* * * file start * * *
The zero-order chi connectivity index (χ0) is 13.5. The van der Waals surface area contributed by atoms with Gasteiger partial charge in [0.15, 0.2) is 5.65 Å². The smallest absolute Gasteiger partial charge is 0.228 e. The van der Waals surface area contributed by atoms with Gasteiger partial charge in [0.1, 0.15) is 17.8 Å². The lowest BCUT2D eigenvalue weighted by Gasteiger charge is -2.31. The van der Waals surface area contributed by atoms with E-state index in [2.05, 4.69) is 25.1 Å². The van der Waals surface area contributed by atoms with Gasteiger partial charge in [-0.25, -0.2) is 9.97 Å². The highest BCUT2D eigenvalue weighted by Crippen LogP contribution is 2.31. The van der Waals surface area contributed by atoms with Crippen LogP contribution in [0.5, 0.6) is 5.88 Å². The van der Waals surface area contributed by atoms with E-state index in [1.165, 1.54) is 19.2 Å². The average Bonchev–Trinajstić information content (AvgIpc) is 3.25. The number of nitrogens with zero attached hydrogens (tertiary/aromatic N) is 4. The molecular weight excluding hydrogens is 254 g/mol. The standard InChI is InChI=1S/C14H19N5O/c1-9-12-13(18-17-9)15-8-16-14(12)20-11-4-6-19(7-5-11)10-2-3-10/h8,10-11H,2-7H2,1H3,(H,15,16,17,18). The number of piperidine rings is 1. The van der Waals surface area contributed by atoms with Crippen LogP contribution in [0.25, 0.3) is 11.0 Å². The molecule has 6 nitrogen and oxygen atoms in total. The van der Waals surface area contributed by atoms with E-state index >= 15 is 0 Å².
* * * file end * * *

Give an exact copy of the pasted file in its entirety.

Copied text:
The zero-order chi connectivity index (χ0) is 13.5. The van der Waals surface area contributed by atoms with Gasteiger partial charge in [0.15, 0.2) is 5.65 Å². The smallest absolute Gasteiger partial charge is 0.228 e. The van der Waals surface area contributed by atoms with Gasteiger partial charge in [0.1, 0.15) is 17.8 Å². The lowest BCUT2D eigenvalue weighted by Gasteiger charge is -2.31. The van der Waals surface area contributed by atoms with E-state index in [2.05, 4.69) is 25.1 Å². The van der Waals surface area contributed by atoms with Gasteiger partial charge in [-0.25, -0.2) is 9.97 Å². The highest BCUT2D eigenvalue weighted by Crippen LogP contribution is 2.31. The van der Waals surface area contributed by atoms with Crippen LogP contribution in [0.5, 0.6) is 5.88 Å². The van der Waals surface area contributed by atoms with E-state index in [1.165, 1.54) is 19.2 Å². The average Bonchev–Trinajstić information content (AvgIpc) is 3.25. The number of nitrogens with zero attached hydrogens (tertiary/aromatic N) is 4. The molecular weight excluding hydrogens is 254 g/mol. The standard InChI is InChI=1S/C14H19N5O/c1-9-12-13(18-17-9)15-8-16-14(12)20-11-4-6-19(7-5-11)10-2-3-10/h8,10-11H,2-7H2,1H3,(H,15,16,17,18). The number of piperidine rings is 1. The van der Waals surface area contributed by atoms with Crippen LogP contribution in [0.25, 0.3) is 11.0 Å². The molecule has 6 nitrogen and oxygen atoms in total. The van der Waals surface area contributed by atoms with E-state index >= 15 is 0 Å².